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Representatives for all four insurers said their plans' H.I.V. drug coverage was in line with accepted medical practice and met requirements for coverage.
Karen Eldred, a spokeswoman for Cigna, noted that the company, like many other insurers, offers an array of plans in the federal marketplaces, including some that offer more comprehensive coverage.
A spokesman for Humana, Alex Kepnes, also noted that drugs for other diseases, like rheumatoid arthritis and multiple sclerosis, were also on a high payment tier.
Insurers have been asking consumers to pay more for the most expensive so-called specialty drugs, a trend that accelerated in the new marketplaces as insurers competed fiercely to keep premiums low. Patients with serious conditions, like cancer or rheumatoid arthritis, are finding that their pharmacy bills are skyrocketing.
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Advocates for people with other serious — and costly — medical conditions are likely to be watching this case closely, said Jennifer Kates, director of global health and H.I.V. policy at the Kaiser Family Foundation. If the federal office were to side with the patient advocates, "it would have broader implications because it would say this couldn't happen for those with diabetes, or any other kind of condition," she said.
The health care groups said what made this case different was that not every insurer placed such across-the-board restrictions on H.I.V. drugs.
"What is unique here is that it's every single drug, no matter whether it is generic or not," said Carl Schmid, deputy executive director of the AIDS Institute. "Other plans don't do this for H.I.V., and that's why we're proving that it's discrimination."
Other insurers offering silver plans in Florida's marketplace, including Florida Blue, Ambetter and Molina Healthcare, offered more generous coverage, with most out-of-pocket costs ranging from $10 to $25 a prescription, often after meeting a deductible, the groups said.
Mr. Schmid said many people with H.I.V. and AIDS welcomed the arrival of the new health care act because it meant they would have access to insurance after years of being shut out; before the law took effect, insurers could deny coverage to people with existing medical conditions like H.I.V. infection.
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But he said some patients were shocked when, newly covered, they were asked to pay pharmacy bills of up to $1,000 a month, in addition to the premiums they were paying. Some popular drugs, like Truvada, sell for $1,500 a month. Another therapy, Atripla, costs $2,400 a month, according to recent prices posted on the website of the National Institutes for Health.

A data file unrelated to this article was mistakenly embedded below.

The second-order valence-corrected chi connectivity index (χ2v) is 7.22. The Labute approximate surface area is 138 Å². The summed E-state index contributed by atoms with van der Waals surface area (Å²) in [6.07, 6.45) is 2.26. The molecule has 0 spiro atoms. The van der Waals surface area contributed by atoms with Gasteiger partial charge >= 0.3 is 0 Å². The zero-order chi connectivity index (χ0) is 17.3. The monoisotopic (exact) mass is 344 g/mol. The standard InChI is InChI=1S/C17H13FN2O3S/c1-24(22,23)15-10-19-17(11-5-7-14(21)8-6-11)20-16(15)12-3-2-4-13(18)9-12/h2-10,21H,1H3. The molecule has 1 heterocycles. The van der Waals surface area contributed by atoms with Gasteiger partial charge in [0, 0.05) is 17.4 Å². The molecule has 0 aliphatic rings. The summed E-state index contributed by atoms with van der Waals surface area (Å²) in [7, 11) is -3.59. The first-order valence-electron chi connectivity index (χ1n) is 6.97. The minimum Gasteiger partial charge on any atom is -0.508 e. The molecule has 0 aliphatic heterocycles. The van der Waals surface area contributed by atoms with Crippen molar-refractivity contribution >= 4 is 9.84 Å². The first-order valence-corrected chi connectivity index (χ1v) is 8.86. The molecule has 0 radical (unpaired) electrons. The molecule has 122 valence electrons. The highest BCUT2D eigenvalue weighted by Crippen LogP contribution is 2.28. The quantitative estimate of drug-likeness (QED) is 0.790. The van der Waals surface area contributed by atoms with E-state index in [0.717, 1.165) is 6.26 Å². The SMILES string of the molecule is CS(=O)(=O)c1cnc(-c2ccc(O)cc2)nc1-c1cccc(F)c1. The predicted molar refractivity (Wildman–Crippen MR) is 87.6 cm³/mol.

Under the new health care law, out-of-pocket costs cannot exceed $6,350 a year, and some people with H.I.V. and AIDS can receive assistance for out-of-pocket costs through the federal Ryan White Program. But help is limited to those whose income falls below certain levels, which vary by state, and the federal funding must be appropriated each year by Congress.
Of the more than 1.1 million people living with H.I.V. or AIDS in the United States, about 400,000 are receiving treatment, and of those, about 23,000 are uninsured and eligible for coverage in the new marketplaces, according to a recent study by the Kaiser Family Foundation. Some in the exchanges may also have been previously covered through individual plans, and thousands more could begin receiving treatment now that they have insurance.
But although these patents' numbers are small, insurers have most likely taken note of the costs associated with treating H.I.V. patients: in a recent study of the first two months of prescription-drug use by people enrolled in new exchange plans, H.I.V. drugs accounted for 55 percent of all specialty drug claims, compared to 21 percent of claims made through employer plans during the same period.
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Mr. Turner said the groups took action partly to ensure that other plans did not follow in the footsteps of the insurers in the complaint.
"What we may be seeing is a race to the bottom," he said. "Plans don't want to be the preferred plan for people with H.I.V. and AIDS."